Some of you are going to say it was my brother’s fault for buying the rat and pulling the prank. You’re wrong. I could have returned the rat to Chow Hound. Others might think it was my mother’s fault for not allowing me to keep the rat in the house. You’re wrong. I could have given the rat to a friend or let him loose in the back yard. There’s probably a contingent of people who think it was nobody’s fault — I was just a kid and I didn’t understand the consequences of my actions. I was nineteen years of age when I started working at Hollywood Video, old enough to be charged as an adult for any crime I might be guilty of.
My personal belief is that if you have pets, you need to make sure that each and every pet is able to get to safety in the event of an emergency. If you cannot guarantee that your animals will have at least as good of a chance of surviving a fire, tornado, earthquake, or hurricane, then you need to find another home for that animal. I think this is also the case with children. If you have multiple children, you need to make sure that they have a fair chance at escaping your house during a catastrophic event. This might mean waiting until your first-born is old enough to climb down a ladder until you have your second born. Whatever it takes — your children and your pets are your responsibility. You need to have a plan to get them to safety.
I live on the third floor of an old apartment building with my wife and my dog. If there is a fire that blocks our front door, we would have to climb out our bedroom window and down the fire escape. When Tiberius was a much smaller puppy, my plan was much more simple. I would bust out the screen in the window and help my wife to climb down. After that, I would scoop little Tiber up and place him into my wife’s school backpack, which I would wear on my front side like a baby bjorn. That way if he wiggled himself into a bad situation while we were climbing down the fire escape, I would have more options for stabilizing the situation and I wouldn’t have to rely on my wife’s puppy catching abilities.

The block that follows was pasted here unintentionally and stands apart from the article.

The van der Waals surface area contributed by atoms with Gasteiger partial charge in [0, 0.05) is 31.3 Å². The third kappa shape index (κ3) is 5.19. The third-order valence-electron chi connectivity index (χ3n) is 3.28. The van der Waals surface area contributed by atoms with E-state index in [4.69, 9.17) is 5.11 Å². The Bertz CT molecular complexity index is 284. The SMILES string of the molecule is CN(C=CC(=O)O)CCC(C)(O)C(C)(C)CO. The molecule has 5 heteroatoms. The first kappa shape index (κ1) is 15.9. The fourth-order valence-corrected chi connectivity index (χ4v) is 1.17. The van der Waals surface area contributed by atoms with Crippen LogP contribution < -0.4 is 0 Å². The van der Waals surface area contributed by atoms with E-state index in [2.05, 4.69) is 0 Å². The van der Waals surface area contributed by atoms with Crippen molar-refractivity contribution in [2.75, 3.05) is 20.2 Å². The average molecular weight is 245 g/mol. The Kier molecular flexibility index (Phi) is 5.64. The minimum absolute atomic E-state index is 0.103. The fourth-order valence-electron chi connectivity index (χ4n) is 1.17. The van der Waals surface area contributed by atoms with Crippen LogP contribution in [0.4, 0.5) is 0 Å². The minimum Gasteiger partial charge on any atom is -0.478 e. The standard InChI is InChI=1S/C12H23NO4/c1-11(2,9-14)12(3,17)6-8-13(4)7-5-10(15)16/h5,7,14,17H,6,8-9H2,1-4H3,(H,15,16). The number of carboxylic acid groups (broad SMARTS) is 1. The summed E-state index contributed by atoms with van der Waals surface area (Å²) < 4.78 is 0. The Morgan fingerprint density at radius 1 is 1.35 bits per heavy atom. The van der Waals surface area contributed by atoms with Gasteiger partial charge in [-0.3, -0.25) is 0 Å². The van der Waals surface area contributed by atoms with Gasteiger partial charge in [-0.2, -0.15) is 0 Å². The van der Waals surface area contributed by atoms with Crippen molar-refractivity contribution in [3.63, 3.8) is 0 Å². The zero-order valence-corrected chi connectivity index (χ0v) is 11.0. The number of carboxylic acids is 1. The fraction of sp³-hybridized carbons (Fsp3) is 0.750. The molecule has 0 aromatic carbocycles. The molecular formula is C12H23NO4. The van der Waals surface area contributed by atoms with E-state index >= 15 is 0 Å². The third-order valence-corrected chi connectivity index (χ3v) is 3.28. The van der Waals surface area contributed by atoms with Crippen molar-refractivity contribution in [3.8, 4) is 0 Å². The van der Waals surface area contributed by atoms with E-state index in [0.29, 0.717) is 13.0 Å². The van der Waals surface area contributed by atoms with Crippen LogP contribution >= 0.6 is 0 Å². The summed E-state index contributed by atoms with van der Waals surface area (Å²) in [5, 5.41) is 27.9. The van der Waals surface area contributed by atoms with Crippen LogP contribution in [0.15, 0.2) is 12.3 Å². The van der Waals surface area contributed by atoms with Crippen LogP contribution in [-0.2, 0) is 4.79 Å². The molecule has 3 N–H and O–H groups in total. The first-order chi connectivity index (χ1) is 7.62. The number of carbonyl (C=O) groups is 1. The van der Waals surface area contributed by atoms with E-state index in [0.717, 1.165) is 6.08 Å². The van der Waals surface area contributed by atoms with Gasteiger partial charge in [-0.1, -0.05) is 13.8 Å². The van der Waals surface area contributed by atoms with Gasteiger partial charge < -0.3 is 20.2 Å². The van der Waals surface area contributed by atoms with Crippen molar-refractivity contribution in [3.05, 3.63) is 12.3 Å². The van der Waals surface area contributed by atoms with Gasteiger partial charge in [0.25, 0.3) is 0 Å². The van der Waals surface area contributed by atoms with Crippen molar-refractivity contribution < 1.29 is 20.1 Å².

Now that Tiberius is much, much bigger, I’m not sure how I’d get him out of the apartment in the event of a fire. I’ve actually spent some time thinking over this issue for the past few days. I know there are dog harnesses that people use instead of attaching a leash to a collar, but could any of those harnesses hold a dog’s entire weight without doing physical harm while a dog is lowered 30-feet to the ground? What of a harness that could bind him tightly to my own chest or back? Does that kind of equipment even exist? I brought this question up to my wife and she matter-of-factly said, “We’ve got a big duffle bag. We could put him in that. It’s even got a strap that you can wrap around you.”
Amy’s solution would work — I know it would — but I still find myself going back to the question. It would work, but is Amy’s solution the best solution? I know I’m not the first person to have a fairly large pet in a residence that is not on the ground floor. How would you, the reader, solve this problem?
This post has been full of meanderings and I’m not sure there’s any uncomplicated way to tie everything together. When you let someone else into your life, everything gets messy. If you’re not responsible with the power you have over them, things get messier still. If you can come up with any conclusions from this mess, I’d be happy to hear them. I just know that Nikki Moustaki’s story on Snap Judgment hit me with a big, wet, mess of emotions and I’m still trying to put them all together.